I completed a Monte Carlo simulation that consisted of one million ($10^6$) individual simulations. The simulation returns a variable, $p$, that can be either 1 or 0. I then weight the simulations based on predefined criteria and calculate the probability of $p$. I also calculate a risk ratio using $p$:

$$\text{Risk ratio} = P(p|\text{test case}) / P(p|\text{control case})$$

I had eight Monte Carlo runs, which consist of one control case and seven test cases.

I need to know if the probabilities of $p$ are statistically different compared to the other cases. I know I can use a multiple comparison test or nonparametric ANOVA to test individual variables, but how do I do this for probabilities?

For example are these two probabilities statistically different?:


$P(p|\text{test #3}) = 4.08 \times 10^{-5}$

$P(p|\text{test #4}) = 6.10 \times 10^{-5}$

Risk Ratios:

$\text{Risk Ratio}(\text{test #3}) = 0.089$

$\text{Risk Ratio}(\text{test #4}) = 0.119$


1 Answer 1


If you have 1,000,000 independent "coin flips" that can produce 1 with probabilty (prob) and 0 with probability (1-prob), then the number of 1's observed will follow a Binomial distribution.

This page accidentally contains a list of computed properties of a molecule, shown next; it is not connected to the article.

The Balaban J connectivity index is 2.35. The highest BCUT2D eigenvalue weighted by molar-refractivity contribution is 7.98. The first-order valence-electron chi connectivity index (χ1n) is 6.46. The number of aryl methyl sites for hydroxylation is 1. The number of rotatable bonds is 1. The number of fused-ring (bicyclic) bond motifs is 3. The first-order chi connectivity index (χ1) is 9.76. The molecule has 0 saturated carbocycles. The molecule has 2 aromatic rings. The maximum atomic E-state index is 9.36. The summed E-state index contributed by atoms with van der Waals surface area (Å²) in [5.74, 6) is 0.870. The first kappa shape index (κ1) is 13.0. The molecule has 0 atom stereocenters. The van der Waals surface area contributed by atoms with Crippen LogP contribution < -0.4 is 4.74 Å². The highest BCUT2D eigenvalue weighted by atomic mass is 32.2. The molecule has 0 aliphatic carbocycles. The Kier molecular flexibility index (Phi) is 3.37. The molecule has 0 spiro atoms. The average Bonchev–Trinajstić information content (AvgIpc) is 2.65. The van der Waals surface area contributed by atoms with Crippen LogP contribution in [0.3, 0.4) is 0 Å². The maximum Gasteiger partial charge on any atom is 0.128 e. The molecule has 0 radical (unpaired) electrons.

Tests of statistical significance are rejection tests, i.e. reject the hypothesis that the two parameters are equal if the probability that param2 is observed in test2 when the true value is param1 is less than a certain number, like 5%, 1%, or 0.1%. These tests are typically constructed from the cumulative distribution function.

The cumulative distribution function for a binomial is ugly, but can be found in R and probably some other statistics packages as well.

But the good news is that with 1,000,000 cases you don't need to do that.... you would if you had a relatively small number of cases.

Because you have 1,000,000 independent flips, the CDF of a normal distribution is a good approximation (the Law of Large Numbers plays a role here). The mean and variance you need to use are the obvious ones, and are in the Binomial Wikipedia article... You are then comparing two normally distributed variables and can use all the standard tests you would use with normally distributed variables.

For instance, if the true probability were 40*10^-6 then in 1,000,000 tests you would expect to see 40 +/- 6 positive cases. If the acceptance interval for a test is, for instance, 5 standard deviations wide on each side, then this would be compatible with both observations. If it were just 3 std dev wide on each side, one case would fit and the other would be statistically different.


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